Government shutdowns are typically a time when the spotlight shines on lawmakers and presidents alike as they argue over the direction of the country. But Washington’s current impasse has also shed the light on an unlikely figure: the Senate chaplain.
Chaplain Barry Black may not be used to making headlines, but since deadlock in Washington caused the government to shut down, his prayers have taken on new meaning for Americans watching their leaders stumble from crisis to crisis.
"Deliver us from the hypocrisy of attempting to sound reasonable while being unreasonable," Black said during a recent morning prayer in the Senate. Other prayers have asked that lawmakers be “removed from their stubborn pride,” and to be forgiven for their wrongdoings.
While Black’s opening prayers have become surprisingly confrontational, they are decidedly non-partisan. His goal isn’t to take sides in the fight over the budget or the Affordable Care Act; rather, he sees himself as a necessary nuisance, one that challenges lawmakers to look beyond political squabbling and do the right thing.
“I'm not judging and I'm not scolding, actually,” Black said during a Yahoo “Power Players” segment. “My responsibility as a pastor is to comfort the afflicted and to afflict the comfortable. I need to be a gadfly of sorts. … I think that I should reflect the challenges of the environment that I'm working in.”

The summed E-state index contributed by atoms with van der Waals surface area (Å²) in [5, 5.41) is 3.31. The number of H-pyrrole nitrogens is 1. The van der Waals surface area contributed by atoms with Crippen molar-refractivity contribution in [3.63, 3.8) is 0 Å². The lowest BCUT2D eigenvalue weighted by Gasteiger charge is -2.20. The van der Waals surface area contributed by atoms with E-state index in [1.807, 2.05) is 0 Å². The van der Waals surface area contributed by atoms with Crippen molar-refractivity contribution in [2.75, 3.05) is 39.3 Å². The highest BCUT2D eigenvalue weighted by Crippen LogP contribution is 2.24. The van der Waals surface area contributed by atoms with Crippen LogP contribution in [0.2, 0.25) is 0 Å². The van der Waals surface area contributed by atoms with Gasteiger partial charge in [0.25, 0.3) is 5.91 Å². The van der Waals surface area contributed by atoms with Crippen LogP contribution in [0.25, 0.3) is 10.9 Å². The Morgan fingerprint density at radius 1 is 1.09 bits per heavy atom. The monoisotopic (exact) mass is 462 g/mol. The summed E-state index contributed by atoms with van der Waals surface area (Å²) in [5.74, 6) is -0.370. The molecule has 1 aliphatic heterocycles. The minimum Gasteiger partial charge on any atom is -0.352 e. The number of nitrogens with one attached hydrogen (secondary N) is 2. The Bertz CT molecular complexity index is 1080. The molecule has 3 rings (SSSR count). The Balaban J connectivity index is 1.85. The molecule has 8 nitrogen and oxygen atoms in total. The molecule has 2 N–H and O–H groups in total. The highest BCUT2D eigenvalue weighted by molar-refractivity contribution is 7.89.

In the midst of politicians arguing and assigning blame, his words come like a breath of fresh air from Washington, but how do senators themselves feel about Black’s prayers? Doesn’t he ruffle their feathers at all?
“I've had senators say to me frequently, ‘Keep the prayer pressure on’,” Black said. “One senator came to me and said, ‘Chaplain, I hope our lawmakers are listening, because I've been following your prayers very, very closely … and they are really making a difference in my reflections’."
As the shutdown stretches beyond its second week, new reports indicate that Democrats and Republicans are moving closer towards reopening the government and raising the debt ceiling. Until they do, though, you can be sure that Black will continue reminding them of their duty, and urging them to do what’s best for the country.